A John Deere Publication
Person smiling crouched down among cover crop seedlings

Shannon Cappellazzi, director of research at GO Seed in Salem, Oregon, is studying the roots of cover crops to better understand their influence on soil biology.

Agriculture, Sustainability   April 01, 2024


Worth the Wait

The benefits of balansa build day by day.

by Steve Werblow

In just 4 extra days of growth in June, 2020, a FIXatioN balansa clover cover crop more than doubled the amount of nitrogen fixed in the soil of an Indiana farm—soil N jumped from 114 pounds per acre to 262 pounds per acre between June 4th and 8th.

Biomass exploded in those four days, too, nearly doubling from 6,800 pounds of above-ground vegetation on the 4th to 12,700 pounds on the 8th. Below the surface, thick roots extended 36 inches or more into the ground, loosening soil and pulling nutrients within reach of corn roots.

Such massive growth and huge infusions of nitrogen explain why balansa clover is making waves among cover crop fans.

Forgotten. The overnight success of balansa clover has been a long time coming. Botanists who found the clover in Turkey named the species back in 1798, and University of Tennessee agronomists tested it a century later. Though Australian breeders developed modern lines for growers Down Under back in the 1980s, balansa was largely forgotten in North America for generations.

Poring over 19th century reports from Tennessee, breeder Jerry Hall of Grassland Oregon (GO) Seed spotted potential in balansa about 15 years ago. Hall contacted clover expert Norm Taylor at the University of Kentucky and they got to work improving Trifolium michelianum Savi ssp. balansae.

Hall targeted several key traits, starting with cold hardiness, which was a weak point for earlier strains of balansa. For better or worse, he notes, his first-year selection trials were pummeled by freezing rain and snow storms, immediately weeding out all but the most cold-tolerant varieties from the running.

Hall also selected for late flowering, which allows balansa the opportunity to produce plenty of biomass and fix tons of nitrogen while giving growers time to terminate it before it set seed.

"By delaying maturity, we extend the period of growth, allowing for more N fixation," Hall says.

GO Seed's balansa variety is called FIXatioN, a vigorous clover that's cold-hardy, comfortable in waterlogged soils, and more tolerant of low pH than most clovers. It is also a poor host or non-host for soybean cyst nematode.

Finally, Hall notes, balansa is a heavy user of phosphorus. As a result, it is especially handy for dairy producers looking for a cover crop or forage that can soak up phosphorus from years of manure applications.

Above. Dense bunches of nodules on FIXatioN balansa clover roots can fix enough nitrogen to support a corn crop. Breeder Jerry Hall of GO Seed revitalized balansa. Hall selected for late-blooming balansa to allow the clover to fix plenty of N while still giving growers time to terminate it.


Planting. Balansa is a vigorous plant in the spring, but it stays small for months after fall planting. That means it's important to plant balansa alone or with carefully selected partners.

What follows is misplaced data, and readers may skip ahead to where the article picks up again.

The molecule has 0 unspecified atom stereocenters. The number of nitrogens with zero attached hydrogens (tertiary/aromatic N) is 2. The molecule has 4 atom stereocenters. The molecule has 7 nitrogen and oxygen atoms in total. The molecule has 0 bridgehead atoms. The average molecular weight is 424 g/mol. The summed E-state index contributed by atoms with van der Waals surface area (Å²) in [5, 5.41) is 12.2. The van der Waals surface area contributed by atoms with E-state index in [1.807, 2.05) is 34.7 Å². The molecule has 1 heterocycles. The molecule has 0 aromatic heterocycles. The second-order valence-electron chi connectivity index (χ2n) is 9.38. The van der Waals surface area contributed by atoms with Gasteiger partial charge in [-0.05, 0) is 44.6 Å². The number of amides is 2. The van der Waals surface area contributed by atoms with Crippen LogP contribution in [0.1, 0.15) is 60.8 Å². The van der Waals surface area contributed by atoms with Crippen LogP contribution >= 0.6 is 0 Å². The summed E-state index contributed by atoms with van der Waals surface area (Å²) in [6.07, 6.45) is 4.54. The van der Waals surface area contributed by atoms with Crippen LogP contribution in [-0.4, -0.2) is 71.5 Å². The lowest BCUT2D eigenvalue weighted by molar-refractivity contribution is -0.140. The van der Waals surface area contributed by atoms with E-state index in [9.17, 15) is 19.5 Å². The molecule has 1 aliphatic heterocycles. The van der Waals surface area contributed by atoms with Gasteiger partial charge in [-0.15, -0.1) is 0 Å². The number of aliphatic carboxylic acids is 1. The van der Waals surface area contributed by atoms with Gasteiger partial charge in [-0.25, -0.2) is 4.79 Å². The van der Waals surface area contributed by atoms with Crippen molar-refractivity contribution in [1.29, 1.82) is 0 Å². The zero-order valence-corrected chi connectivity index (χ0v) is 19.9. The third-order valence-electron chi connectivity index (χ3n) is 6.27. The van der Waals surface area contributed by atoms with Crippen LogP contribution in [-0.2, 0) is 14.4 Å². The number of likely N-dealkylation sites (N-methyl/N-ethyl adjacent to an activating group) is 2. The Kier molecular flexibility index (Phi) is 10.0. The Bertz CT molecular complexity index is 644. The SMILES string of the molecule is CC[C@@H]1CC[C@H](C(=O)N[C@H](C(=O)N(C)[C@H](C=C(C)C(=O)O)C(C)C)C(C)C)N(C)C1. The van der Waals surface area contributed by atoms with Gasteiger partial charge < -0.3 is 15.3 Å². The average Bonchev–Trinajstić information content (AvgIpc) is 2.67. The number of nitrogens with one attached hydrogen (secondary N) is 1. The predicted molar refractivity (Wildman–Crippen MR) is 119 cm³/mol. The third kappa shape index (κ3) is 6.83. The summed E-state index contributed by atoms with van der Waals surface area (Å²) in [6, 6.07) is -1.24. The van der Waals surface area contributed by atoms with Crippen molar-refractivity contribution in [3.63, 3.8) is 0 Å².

"Brassicas and plants that are really vigorous can smother it out because FIXatioN is vulnerable in the fall and winter because of its small stature," warns Hall. "You've got to watch the seeding rates when you're using a blend so you don't put in too much seed of plants that can shade it out."

Hall adds that balansa does best in heavy soils and areas with regular, high levels of precipitation. Part of the challenge, he says, is that balansa germinates in as little as 48 to 72 hours after planting, so it should be seeded before a steady string of showers that can get the cover crop up and growing happily.

Purdue University agronomist Shalamar Armstrong has been experimenting with balansa clover and cereal rye mixtures planted in 30-inch-wide strips between rows left bare for corn. Seeding rates were half of broadcast recommendations, and the strips with balansa still delivered more than twice as much soil nitrogen as was found after a cover crop of cereal rye alone.

Despite its thick cover, balansa's hollow stems are easily crushed by roller-crimpers for efficient, reliable termination, points out Shannon Cappellazzi, GO Seeds' director of research.

Good management and the ability to wait those last few critical days before termination can make balansa a great investment.

"Not only could we talk about the cost per acre, we could talk about the cost per pound of nitrogen that you get," she says.

Cappellazzi is also studying the underground behavior of cover crops to document their biological and physical impacts. In one set of experiments, she grows cover crops in tubes that reflect a range of soil challenges, from hardpans to marginal pH levels.

She's optimistic that cover crops, including balansa, will help growers harness the power of roots and microbes for the benefit of their cash crops.

"I would say the biggest thing from the soil health movement is the recognition that it's the biology that is driving the dynamic processes in the soil," she says. ‡

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